The Tesla has careened into a swampy marsh, and right now, we’re all hoping the stupid thing isn’t totaled.

The Falcons struggling to move the ball against a statistically piss-poor defense missing three of its better players is, putting it mildly, inexcusable. Don’t kid yourselves – this offense is, talent-wise, still one of the best in the NFL. But, they just don’t have the guidance right now to execute consistently and effectively.

Sarkisian is riding shotgun on the struggle bus, and all you can really do is give the guy some breathing room and let him figure it out.

The “#FireSark” crowd is woefully misinformed. The easy answer is “well, who replaces him, dingus?” Offensive line coach Chris Morgan going to start calling plays? How about Charlie Weis’ kid? Raheem Morris, who made his career as a defensive coach? Bush Hamdan? Do you even know who Bush Hamdan is? (He’s the QBs coach, and an admittedly handsome fellow.)

Sarkisian is the best play caller Atlanta has right now, and he’s, like it or not, going to at the very least be here through the 2017 season. Probably longer.

And, really, don’t act like you didn’t have a “Fire Shanahan” Tweet draft waiting in the wings after he pulled that cutesy little “throw the ball to Roddy White three straight times to prove a point” crap. That was more of a fireable offense than anything Sark has done so far, to be rather blunt.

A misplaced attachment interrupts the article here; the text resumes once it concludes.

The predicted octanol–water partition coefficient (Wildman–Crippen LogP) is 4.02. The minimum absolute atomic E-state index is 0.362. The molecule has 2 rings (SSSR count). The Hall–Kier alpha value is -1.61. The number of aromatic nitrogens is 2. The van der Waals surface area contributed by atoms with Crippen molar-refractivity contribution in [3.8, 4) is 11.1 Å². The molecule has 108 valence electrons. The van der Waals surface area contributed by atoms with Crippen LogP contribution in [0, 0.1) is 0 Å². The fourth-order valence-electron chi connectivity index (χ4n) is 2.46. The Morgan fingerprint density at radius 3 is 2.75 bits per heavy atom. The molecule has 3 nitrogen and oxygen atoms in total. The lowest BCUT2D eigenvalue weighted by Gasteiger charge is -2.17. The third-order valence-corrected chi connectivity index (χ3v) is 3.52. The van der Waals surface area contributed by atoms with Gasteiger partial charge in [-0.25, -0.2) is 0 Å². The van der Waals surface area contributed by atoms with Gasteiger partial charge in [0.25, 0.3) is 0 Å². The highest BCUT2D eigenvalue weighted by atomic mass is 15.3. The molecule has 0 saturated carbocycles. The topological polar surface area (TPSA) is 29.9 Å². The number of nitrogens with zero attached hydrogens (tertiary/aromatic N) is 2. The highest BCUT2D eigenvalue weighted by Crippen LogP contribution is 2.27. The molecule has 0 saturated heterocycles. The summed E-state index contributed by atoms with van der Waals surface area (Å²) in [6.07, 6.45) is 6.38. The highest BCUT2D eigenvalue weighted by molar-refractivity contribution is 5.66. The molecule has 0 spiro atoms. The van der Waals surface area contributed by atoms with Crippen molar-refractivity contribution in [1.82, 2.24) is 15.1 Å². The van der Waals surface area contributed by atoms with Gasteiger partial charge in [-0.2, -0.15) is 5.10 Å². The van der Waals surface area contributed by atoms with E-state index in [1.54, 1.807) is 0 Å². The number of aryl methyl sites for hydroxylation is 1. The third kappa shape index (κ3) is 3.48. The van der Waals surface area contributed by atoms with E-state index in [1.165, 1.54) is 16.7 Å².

We all thought Shanahan had broken Ryan and had tanked any hope of offensive success after the 2015 season was over – was this offense too far gone to be repaired? Well, we found out in 2016.

Sark’s struggles are different, to be fair – he’s not been able to really utilize the skill-sets of his players, has a hard time really finding the right play in his pocket for the moment (particularly third down) and isn’t nuanced enough to really exploit the weaknesses in any opposing defense yet.

The keyboard-clinker has been vocal in his support for Sark, and no, that support will not waiver, even though, no, he’s not doing a great job right now. This Falcons offense has just completed the worst stretch of Ryan’s tenure (nearly ninety minutes of game play with no scoring). It’s mind-boggling to think that’s even possible with this roster.

The weight of the world is on Sark’s shoulders, and to be very up front, there is no guarantee this gets totally fixed this season. It very well could because the NFL is weird and wonderful like that sometimes, though. Don’t let anyone paint you a picture that’s needlessly doomy-and-gloomy right now. There’s just no reason to. But, don’t buy into anyone saying it’ll be fixed tomorrow, either. The fact of the matter is, it’s a mystery. All one can do is hope the potential Sark has – that Dan Quinn saw in him when he hired him – can be at least somewhat lived up to by season’s end.

The crux to Atlanta’s success and failure in 2017 comes down to Sark and whether or not he can get this offense going to at least half of where it was in 2016. The Falcons have the talent to the best team in the NFC. It’s high time they cash in on that.